THE LAST 15 YEARS have witnessed an immunologic revolution in dermatology, and it is accepted that immunologic mechanisms pervade a majority of cutaneous disorders. At first glance, some conditions are inherently immunologic, for instance, allergic contact dermatitis, whereas in others the role of the immune system is less obvious. Initially, it was believed that psoriasis fell into the latter, nonimmunologic group, and that the inflammatory infiltrate seen in this disease was secondary to the marked and characteristic epidermal hyperproliferation. The roles of T lymphocytes, antigen-presenting cells, cytokines, and adhesion molecules are nowadays recognized as paramount in the pathogenesis of psoriasis and have been investigated extensively. Ground-breaking work in Europe served notice that T lymphocytes are integral to the production and maintenance of psoriatic plaques and not innocent bystanders. Bjerke et al1 observed that CD4+ (helper) T lymphocytes are present in psoriatic plaques, and then Baker et al2 and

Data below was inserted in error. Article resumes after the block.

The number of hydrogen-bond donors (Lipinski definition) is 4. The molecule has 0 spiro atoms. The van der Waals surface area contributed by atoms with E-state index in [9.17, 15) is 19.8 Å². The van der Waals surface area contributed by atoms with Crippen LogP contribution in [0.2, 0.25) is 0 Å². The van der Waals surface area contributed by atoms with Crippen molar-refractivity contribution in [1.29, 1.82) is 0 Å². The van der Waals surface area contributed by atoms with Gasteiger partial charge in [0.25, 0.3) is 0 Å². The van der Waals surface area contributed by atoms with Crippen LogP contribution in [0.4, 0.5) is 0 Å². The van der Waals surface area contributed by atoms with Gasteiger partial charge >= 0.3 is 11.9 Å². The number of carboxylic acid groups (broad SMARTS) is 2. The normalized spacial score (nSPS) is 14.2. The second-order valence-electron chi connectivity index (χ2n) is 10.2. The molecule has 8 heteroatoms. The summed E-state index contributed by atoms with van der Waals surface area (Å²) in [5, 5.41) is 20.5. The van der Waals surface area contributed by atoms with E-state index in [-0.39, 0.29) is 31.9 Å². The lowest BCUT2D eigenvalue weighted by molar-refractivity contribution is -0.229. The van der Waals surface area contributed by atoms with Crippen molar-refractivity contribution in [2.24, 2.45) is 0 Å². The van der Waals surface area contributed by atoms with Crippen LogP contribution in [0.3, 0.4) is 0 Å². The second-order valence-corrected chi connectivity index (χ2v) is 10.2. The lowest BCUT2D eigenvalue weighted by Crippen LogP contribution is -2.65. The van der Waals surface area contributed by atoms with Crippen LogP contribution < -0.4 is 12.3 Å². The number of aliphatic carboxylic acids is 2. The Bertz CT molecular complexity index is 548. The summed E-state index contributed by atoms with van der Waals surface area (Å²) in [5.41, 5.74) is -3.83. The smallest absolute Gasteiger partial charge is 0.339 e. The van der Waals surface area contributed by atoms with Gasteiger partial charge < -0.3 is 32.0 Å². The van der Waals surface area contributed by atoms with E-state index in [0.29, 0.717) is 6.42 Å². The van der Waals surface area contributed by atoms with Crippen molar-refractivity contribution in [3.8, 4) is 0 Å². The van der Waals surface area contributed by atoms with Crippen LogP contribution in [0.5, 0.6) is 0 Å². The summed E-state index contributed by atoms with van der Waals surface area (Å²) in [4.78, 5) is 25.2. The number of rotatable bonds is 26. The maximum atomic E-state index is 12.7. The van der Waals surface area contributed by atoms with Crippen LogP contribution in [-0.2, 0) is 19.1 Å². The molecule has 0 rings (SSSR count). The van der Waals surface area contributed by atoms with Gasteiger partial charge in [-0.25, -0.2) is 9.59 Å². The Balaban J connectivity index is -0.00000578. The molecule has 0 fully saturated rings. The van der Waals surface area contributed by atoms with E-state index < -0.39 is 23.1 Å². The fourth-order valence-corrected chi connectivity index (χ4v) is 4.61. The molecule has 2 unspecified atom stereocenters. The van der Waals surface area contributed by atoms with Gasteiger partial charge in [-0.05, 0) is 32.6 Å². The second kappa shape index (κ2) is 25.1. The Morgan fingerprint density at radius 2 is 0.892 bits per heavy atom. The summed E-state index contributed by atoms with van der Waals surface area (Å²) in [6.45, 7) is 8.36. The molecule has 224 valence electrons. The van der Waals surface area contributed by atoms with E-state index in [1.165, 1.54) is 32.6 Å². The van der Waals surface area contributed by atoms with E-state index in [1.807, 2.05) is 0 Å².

Griffiths CEM. Cutaneous Leukocyte Trafficking and Psoriasis. Arch Dermatol. 1994;130(4):494–499. doi:10.1001/archderm.1994.01690040098016
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